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A History and Effects of The Attack on Pearl Harbor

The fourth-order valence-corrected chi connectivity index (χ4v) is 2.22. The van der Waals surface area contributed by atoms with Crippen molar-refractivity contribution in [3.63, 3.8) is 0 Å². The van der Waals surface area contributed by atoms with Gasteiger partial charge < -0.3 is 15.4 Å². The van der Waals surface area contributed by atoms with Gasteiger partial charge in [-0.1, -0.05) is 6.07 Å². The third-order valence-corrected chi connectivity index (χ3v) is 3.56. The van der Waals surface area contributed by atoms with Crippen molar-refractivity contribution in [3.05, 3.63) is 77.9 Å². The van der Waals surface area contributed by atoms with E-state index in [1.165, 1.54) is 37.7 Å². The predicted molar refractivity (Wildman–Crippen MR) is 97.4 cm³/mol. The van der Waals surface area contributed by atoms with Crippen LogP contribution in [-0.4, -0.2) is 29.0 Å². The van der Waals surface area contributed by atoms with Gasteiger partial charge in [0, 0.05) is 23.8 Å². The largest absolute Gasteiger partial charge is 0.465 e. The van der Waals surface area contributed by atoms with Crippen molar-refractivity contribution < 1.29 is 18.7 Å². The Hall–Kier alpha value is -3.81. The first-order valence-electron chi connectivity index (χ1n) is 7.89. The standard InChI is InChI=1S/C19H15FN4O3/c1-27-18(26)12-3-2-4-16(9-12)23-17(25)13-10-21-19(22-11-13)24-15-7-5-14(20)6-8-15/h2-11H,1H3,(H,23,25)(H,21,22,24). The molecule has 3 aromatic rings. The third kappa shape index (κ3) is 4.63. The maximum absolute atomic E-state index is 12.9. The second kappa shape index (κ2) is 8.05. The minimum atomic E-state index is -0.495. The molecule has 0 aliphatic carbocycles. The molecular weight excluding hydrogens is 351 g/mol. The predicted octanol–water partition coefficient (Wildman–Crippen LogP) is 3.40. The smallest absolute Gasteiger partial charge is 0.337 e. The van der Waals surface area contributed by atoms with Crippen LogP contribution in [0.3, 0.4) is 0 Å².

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Seventy years later and the attack on Pearl Harbor is still remembered and considered to be a fundamental part of America’s culture and identity. The Japanese attack that thrust the US into the Second World War will always be regarded as dastardly, wicked and barbaric. It caused the deaths of some thousands of men and the sinking of America’s symbolic battleships and her pride. For this, it will be one of many events that will never be forgotten for all of eternity. In American history, the Revolution, the drafting of the Constitution,the Civil War, the sinking of the Titanic, Pearl Harbor and WWII, the Apollo missions, and 9/11 are only some prime examples of such events. Of all the memorable events in US history, though, none have had such long-lasting effects as Pearl Harbor. Out of the ashes of Pearl Harbor rose a new nation, one that was dominated by patriotism, industrial might, and a motivation to become the most powerful nation on the globe. This nation won the Second World War, and emerged from it successfully as the sole superpower of the world, economically, politically, and militarily, all as a result of the attack on Pearl Harbor. The many factors that determined the situation immediately following the attack also determined the future course of the war and the situation post-war, as only the combination of so many factors coming together were able to put America on the right track towards global domination following Japan’s surrender, August 1945. Some of these factors influenced the military situation of the US, for example, the US carriers were not at port during the attack, whereas other factorsinfluenced the political and social situation; the Japanese attacked without declaring war, substantially angering the American public. The combination of these factorsput America in the ripe position to dominate not only the war, but also the post-war situation. However, many of the reasons why America became a superpower were due to the situation in Europe following the surrender of Germany, May 1945, and therefore cannot be directly attributed to the attack on Pearl Harbor. Indirectly though, the attack was essential. Again, going back to the factors that influenced the situation following the attack, Pearl Harbor set the stage for America to take the lead in the war, and without that exact situation in December, 1941, the situation in post-war Europe and the Pacific might have been fundamentally different; it is even possible that the Allies could have lost the war entirely. Because the attack on Pearl Harbor determined the way America entered the war, it can therefore be said that Pearl Harbor was the main contributing factor to America’s situation following the end of the war. It is for this reason that Pearl Harbor takes its place in America’s culture among events such as The Crossing of the Delaware and the Battle of Gettysburg; it was extremely influential in how America won WWII, if not the reason why America won WWII. However, this is not the reason why Pearl Harbor is remembered and takes its place in the hearts of the American people; it is remembered as the devastating attack that caught us by surprise, our entry point into the war, and the only place since the War of 1812 where America has been attacked by foreigners on American soil. Although it is all of the above, Pearl Harbor should not be remembered as“‘The greatest military and naval disaster in our Nation’s history’”[1] as it commonly is, but rather, an unfortunate and tragic loss of life that launched the US into WWII in the best possible position and secured global dominance following the end of the war andcontinues today.